• Robb G. Best

Lance Armstrong, and The Biology of Cheating Your Body

Lance Armstrong is a cheater.

For some, it was a shocking revelation. For the French cycling world, it was a classic I-told-you-so moment. (Or rather, a "Je te l'avais dit" moment--thank you, Yahoo! Answers.)

Armstrong said in his quest for victory he really didn't think about what he was putting into his body. What's interesting is how well blood doping (replacing your existing blood with super oxygenated blood) and the other drugs worked. For that matter the same can be said of steroid use by professional baseball players like Mark McQuire and Sammy Sosa. Good players already, the steroids made them home run gods in a sport had never seen records fall like matchsticks before.

In a very real sense, our fallen sports heroes have shown us that you are what you eat. Alter the chemicals in the body and brain and you win the Tour de France seven times, or set new home run records. But even if you're never discovered and humiliated before a scandal-hungry public, nothing comes for free. The side effects of steroids are legion and unappetizing, including acne, liver malfunction, bloating, unwanted body hair--oh right, and uncontrollable, explosive rage.

Fewer know about the harmful effects of blood doping--yes, even your own blood can harm you if you monkey around with it too much--but it's no picnic either. We're talking kidney damage, blood clots, jaundice, and blood infection. Let me repeat that: blood infection. It's a decent name for a heavy metal band, but not something you want to hear from your doctor.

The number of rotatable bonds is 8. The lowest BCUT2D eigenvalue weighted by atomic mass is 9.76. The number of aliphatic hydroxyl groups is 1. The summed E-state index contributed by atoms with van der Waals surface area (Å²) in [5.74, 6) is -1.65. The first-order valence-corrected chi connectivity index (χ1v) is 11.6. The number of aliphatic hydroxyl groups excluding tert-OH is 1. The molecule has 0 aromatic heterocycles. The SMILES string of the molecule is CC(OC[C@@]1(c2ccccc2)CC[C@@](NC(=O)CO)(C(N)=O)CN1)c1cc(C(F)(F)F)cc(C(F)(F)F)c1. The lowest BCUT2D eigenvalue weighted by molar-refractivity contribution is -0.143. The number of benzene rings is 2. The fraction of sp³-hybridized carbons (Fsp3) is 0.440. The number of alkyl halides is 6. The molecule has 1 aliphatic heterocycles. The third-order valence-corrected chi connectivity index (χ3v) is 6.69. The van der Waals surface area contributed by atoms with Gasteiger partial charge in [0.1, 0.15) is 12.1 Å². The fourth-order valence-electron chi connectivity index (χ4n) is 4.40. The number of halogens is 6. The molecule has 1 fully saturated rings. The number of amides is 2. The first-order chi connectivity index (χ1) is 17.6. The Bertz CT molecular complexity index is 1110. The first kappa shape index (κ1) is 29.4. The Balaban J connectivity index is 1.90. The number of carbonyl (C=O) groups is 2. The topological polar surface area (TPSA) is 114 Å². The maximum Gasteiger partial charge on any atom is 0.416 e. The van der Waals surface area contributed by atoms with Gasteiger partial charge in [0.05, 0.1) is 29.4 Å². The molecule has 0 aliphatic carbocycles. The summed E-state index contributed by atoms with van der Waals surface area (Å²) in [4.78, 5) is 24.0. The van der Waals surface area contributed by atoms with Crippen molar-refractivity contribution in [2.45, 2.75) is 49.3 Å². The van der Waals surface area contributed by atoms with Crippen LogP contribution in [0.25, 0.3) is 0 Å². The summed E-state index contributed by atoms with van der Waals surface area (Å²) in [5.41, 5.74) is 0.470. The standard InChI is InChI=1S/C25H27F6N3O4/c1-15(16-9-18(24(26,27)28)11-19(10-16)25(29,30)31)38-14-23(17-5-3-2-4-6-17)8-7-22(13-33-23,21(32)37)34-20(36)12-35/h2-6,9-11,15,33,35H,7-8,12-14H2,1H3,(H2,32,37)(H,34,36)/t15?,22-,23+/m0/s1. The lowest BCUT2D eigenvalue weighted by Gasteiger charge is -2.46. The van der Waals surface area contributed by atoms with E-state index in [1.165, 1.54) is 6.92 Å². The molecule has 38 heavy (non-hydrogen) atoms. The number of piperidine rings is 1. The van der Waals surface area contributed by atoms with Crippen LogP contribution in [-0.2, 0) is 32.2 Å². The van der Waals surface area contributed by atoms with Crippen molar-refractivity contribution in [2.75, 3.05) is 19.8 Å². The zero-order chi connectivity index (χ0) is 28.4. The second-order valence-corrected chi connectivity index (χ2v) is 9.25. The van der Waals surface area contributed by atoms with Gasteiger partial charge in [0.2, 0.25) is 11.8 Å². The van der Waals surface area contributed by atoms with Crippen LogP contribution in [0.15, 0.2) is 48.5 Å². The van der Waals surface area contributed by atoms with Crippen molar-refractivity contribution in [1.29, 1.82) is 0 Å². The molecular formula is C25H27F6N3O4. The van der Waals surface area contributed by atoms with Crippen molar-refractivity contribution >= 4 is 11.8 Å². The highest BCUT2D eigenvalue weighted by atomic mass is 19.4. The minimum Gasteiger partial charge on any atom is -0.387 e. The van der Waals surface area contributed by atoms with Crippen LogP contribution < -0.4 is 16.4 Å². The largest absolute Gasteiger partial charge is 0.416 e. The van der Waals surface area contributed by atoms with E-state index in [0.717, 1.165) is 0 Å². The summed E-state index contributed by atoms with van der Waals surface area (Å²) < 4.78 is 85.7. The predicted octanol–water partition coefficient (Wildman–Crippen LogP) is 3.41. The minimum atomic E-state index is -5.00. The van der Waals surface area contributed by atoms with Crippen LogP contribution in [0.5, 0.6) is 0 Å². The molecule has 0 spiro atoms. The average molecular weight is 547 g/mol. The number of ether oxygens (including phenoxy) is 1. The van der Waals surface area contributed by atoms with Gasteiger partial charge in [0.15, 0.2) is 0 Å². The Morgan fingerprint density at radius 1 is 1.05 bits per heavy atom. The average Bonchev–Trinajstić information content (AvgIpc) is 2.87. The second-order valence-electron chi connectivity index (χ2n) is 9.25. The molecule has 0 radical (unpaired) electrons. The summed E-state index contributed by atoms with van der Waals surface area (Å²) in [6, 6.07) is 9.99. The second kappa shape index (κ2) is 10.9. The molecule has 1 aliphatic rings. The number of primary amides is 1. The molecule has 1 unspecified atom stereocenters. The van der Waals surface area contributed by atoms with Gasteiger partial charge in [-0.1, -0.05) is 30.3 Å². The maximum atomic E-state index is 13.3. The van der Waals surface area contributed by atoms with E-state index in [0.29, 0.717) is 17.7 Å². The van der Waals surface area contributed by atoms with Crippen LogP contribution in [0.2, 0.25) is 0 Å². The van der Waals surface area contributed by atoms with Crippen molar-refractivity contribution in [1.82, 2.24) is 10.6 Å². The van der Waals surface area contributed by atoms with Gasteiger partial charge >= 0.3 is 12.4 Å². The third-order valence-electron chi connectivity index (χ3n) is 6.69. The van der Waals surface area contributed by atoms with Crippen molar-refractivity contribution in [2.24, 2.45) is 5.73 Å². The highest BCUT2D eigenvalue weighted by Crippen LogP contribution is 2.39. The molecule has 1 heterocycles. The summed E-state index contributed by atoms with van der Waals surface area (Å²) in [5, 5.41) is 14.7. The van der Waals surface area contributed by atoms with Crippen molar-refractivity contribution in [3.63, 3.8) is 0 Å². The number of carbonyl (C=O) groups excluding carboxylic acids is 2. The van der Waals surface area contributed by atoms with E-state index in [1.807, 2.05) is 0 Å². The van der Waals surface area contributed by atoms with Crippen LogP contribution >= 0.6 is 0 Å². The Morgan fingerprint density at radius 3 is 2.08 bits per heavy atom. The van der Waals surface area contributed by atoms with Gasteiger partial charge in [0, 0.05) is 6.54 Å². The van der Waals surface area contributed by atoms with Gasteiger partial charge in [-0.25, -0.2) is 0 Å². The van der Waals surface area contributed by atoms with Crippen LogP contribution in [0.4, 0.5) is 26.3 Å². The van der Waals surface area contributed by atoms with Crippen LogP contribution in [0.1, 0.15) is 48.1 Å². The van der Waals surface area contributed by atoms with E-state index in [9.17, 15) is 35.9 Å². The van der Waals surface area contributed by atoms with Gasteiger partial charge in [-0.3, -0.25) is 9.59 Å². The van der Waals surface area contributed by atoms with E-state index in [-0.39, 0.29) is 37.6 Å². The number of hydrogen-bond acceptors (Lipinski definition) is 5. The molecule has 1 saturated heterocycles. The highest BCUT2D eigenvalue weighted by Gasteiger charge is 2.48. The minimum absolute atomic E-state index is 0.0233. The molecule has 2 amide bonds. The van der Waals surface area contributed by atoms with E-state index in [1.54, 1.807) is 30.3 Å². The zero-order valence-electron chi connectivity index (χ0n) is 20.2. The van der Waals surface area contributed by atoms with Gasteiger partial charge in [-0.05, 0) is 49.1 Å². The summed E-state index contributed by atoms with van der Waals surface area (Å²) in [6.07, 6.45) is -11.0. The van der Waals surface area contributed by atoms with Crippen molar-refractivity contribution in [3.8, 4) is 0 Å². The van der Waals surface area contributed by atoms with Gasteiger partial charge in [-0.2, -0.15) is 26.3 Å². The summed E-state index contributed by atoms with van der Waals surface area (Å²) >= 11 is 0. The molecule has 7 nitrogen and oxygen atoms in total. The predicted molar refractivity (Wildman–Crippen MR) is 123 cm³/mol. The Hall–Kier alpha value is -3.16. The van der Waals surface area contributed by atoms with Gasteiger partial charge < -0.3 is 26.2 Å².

If we were truly rational beings, we would think long and hard about every single item we ingest. We wouldn't knowingly put fuel in our cars that had sludge in it, and repairing our bodies is a lot harder than a trip to the mechanic's for new parts. But even aside from athletes stuffing their bodies with performance-enhancing drugs, our daily choices often have nothing to do with logic. Quick, when's the last time you knowingly consumed something that was bad for you? Last night's beer and chicken wings? This morning's triple espresso shot?

So what's wrong with us? The fact is we are not rational beings all the time. We have two decision making processes, according to Daniel Kahneman in Thinking, Fast and Slow. One process is designed for contemplation and tends to be more analytical. The other process is designed for quick response. When something big and mean is chasing you, you don't stop to analyze its fur and bone structure. You make a run for the trees.

Our ancestors were on the move. It is believed that ancient people walked as many as 12 miles a day and had a bodies closer to that of an Olympic athlete. To fuel those bodies, they were constantly consuming anything they could find, with very little need for the analytic. Because aside from the occasional poisonous plant (the end results of which were pretty obvious--that kind of news travels fast), so many things they came across in the wild were edible and provided some level of nutrition.

As a species, we are basically designed to ingest without contemplation. And without that level of constant self-analysis, it's easy to find yourself reaching for a chemical crutch from time to time.

I was disappointed on so many levels to hear about Lance Armstrong. His poor decisions can not be overlooked or rationalized away. But what's striking is that to a large extent, when it comes to feeding our bodies and brains, it turns out we truly are what we eat, and most of us are cheaters.


0 views0 comments

Recent Posts

See All